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Sagemcom 5866 5G modem and Ralink RT3290, and 1st impressions

Level 2

I recently switched from a plan for NBN 50Mb/s unlimited data bundled with a landline for $75/month to TPG's 5G Premium Home Broadband 100 Mb/s for $65 with $10 off for six months and one month free. I notice that my previous ISP now offers $10 off for twelve months for a 50 Mb/s plan at $65. Had they made me that offer, I probably wouldn't have switched.


The Sagemcom 5866 5G modem arrived after four business days, and it was reasonably easy set up. I configured the LAN and Wi-Fi settings exactly as they were before, changing the router's admin password, its address to, and the SSID and Wi-Fi password. I would have liked to change its DNS servers, but they are locked down.


When I started to set up the new modem, I simply moved the Ethernet cable from the old to the new; then I accessed the new modem on its web interface at the original address from my PC and applied my modifications. Logging in at the new address worked, but I couldn't see any of the wireless network devices (printer, TV, Chromecast) from my PC. It took an embarrassingly long time for me to realize that there were now two identically configured Wi-Fi networks in the house, and my PC was connected to the new modem, and everything else to the old one. After switching the old modem off, everything was working for all major Wi-Fi devices in the house: printer, phones, tablets, Chromecast, smart TVs without any change to those.


Except that a day later, I got my laptop out, and it didn't want to connect to the new modem at all. "Unidentified network" was the message in the Network and Sharing Center, and pings to the router responded with "Destination host unreachable." After several hours, I concluded that the Ralink RT3290 wireless network card could not communicate with the Sagemcom 5866. I desperation, I ordered a Simplecom NW811 AX1800 Dual Band Wi-Fi 6 USB Adapter for the laptop. A good time later I discovered that two settings in the Sagemcom wireless setup were responsible for the failure: 802.11 b/g/n/ax, and WMM Wi-Fi Multimedia On. Setting them to 802.11 b/g/n and WMM Off (either one alone didn't fix it) resolved the problem. After researching the pros/cons of channel widths for the 2.4 GHz spectrum, I had already set it to 20 MHz, and I didn't change that. The Simplecom adapter will arrive in a few days, and I hope that I can then return the Sagemcom to its Wi-Fi 6 settings.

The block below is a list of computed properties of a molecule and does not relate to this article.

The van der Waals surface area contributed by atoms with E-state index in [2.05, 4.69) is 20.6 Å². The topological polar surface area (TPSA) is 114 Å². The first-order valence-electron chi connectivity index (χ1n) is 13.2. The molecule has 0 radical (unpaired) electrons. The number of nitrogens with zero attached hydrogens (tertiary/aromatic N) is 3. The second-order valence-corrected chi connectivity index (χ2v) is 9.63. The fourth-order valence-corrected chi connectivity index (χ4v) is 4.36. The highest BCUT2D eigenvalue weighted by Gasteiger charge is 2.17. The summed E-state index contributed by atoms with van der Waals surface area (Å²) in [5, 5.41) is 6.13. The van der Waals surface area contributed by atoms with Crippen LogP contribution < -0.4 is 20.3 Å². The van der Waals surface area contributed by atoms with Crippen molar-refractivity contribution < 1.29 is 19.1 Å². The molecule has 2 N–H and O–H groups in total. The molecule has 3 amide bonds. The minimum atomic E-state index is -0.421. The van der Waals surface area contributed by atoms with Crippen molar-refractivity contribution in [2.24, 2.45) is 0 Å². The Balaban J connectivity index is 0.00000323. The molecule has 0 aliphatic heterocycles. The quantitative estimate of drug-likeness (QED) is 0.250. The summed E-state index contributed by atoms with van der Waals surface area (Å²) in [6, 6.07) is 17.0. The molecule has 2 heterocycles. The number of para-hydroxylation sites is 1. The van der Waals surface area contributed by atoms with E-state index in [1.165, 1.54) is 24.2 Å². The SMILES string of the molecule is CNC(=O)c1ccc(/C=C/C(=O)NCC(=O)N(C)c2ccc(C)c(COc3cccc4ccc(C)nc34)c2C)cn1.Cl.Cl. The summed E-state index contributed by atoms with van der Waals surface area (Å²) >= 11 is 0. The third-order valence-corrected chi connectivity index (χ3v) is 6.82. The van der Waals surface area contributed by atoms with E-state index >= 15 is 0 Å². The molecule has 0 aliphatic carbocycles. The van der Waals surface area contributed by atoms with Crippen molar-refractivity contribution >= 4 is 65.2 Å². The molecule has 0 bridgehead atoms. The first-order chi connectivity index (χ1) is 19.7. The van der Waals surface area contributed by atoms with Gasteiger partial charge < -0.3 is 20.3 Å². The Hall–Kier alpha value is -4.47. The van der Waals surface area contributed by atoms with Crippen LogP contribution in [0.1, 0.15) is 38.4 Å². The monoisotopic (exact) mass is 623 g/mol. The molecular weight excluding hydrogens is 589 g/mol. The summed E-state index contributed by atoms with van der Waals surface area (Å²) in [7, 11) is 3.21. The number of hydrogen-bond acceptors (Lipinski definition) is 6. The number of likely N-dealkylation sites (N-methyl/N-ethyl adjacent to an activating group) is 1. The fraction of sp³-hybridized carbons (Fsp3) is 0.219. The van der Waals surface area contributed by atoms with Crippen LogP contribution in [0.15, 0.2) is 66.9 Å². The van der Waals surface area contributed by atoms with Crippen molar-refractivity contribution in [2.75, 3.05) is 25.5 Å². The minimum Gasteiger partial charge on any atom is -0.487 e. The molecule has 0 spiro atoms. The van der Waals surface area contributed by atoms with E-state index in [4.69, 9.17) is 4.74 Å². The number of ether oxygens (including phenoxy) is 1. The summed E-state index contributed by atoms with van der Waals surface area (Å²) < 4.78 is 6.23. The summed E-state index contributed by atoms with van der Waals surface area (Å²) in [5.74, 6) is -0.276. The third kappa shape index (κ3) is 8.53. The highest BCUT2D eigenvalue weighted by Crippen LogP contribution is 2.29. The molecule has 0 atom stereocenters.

I learned much more about Wi-Fi and networking than I would have liked in this episode. A proper manual for the modem might have had appropriate advice; alas, there is none.


Conclusion: the modem has now worked reliably and continuously for four days. It shows almost always four green bars, occasionally three (we are ~350 meters from the tower). Speeds measured on the PC are well above 100 Mb/s down (often above 150) and 20 Mb/s up, ping time ~35 ms. When close to the modem, down speed is ~10 Mb/s on my very cheap phone, on better phones double that, on a tablet about 50 Mb/s. One of these days, I might run a speed test on a TV. I really would like to be able to change DNS servers on the modem, because I had an ISP's servers temporarily fail in the past. The same applies to the inability to configure the time server(s). The Device Info page for connected devices ought either retrieve hostnames from the devices consistently or allow assigning them. The error log, which is remarkably slim, ought to have provision for a log server; a firewall log would be nice. I'm using one Ethernet port now, but the other two might come handy for some. The time-out of the administration web interface, which seem to kick in regardless of activity, ought to configurable – it's infuriating as short as it is. It should provide basic testing tools like ping and trace route. DHCP address reservation throws error messages and doesn't seem to work. Glaringly, there is no explanation to be found anywhere what the USB slot can be used for.